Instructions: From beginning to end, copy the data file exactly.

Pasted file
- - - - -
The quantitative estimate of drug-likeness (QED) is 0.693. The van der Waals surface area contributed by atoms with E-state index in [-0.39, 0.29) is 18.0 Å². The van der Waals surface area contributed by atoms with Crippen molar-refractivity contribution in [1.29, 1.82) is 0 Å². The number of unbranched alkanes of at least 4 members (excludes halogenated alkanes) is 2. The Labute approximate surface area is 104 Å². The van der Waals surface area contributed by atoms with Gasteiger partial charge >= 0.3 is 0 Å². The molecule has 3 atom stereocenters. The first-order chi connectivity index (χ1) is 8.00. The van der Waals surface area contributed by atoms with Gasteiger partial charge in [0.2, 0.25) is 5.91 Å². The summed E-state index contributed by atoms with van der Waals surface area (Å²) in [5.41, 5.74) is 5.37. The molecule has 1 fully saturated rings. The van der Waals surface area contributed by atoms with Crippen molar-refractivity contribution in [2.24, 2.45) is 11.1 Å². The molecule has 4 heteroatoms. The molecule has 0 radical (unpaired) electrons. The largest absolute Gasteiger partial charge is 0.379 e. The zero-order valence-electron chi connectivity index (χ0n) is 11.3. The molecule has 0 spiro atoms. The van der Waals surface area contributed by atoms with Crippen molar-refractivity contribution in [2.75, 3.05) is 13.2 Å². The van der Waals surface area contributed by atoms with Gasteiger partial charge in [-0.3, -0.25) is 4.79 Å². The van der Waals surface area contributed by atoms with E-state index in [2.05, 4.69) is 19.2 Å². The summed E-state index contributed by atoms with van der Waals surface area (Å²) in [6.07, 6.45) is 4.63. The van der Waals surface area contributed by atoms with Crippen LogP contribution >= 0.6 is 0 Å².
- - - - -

The quantitative estimate of drug-likeness (QED) is 0.693. The van der Waals surface area contributed by atoms with E-state index in [-0.39, 0.29) is 18.0 Å². The van der Waals surface area contributed by atoms with Crippen molar-refractivity contribution in [1.29, 1.82) is 0 Å². The number of unbranched alkanes of at least 4 members (excludes halogenated alkanes) is 2. The Labute approximate surface area is 104 Å². The van der Waals surface area contributed by atoms with Gasteiger partial charge >= 0.3 is 0 Å². The molecule has 3 atom stereocenters. The first-order chi connectivity index (χ1) is 8.00. The van der Waals surface area contributed by atoms with Gasteiger partial charge in [0.2, 0.25) is 5.91 Å². The summed E-state index contributed by atoms with van der Waals surface area (Å²) in [5.41, 5.74) is 5.37. The molecule has 1 fully saturated rings. The van der Waals surface area contributed by atoms with Crippen molar-refractivity contribution in [2.24, 2.45) is 11.1 Å². The molecule has 4 heteroatoms. The molecule has 0 radical (unpaired) electrons. The largest absolute Gasteiger partial charge is 0.379 e. The zero-order valence-electron chi connectivity index (χ0n) is 11.3. The molecule has 0 spiro atoms. The van der Waals surface area contributed by atoms with Crippen molar-refractivity contribution in [2.75, 3.05) is 13.2 Å². The van der Waals surface area contributed by atoms with Gasteiger partial charge in [-0.3, -0.25) is 4.79 Å². The van der Waals surface area contributed by atoms with E-state index in [2.05, 4.69) is 19.2 Å². The summed E-state index contributed by atoms with van der Waals surface area (Å²) in [6.07, 6.45) is 4.63. The van der Waals surface area contributed by atoms with Crippen LogP contribution >= 0.6 is 0 Å².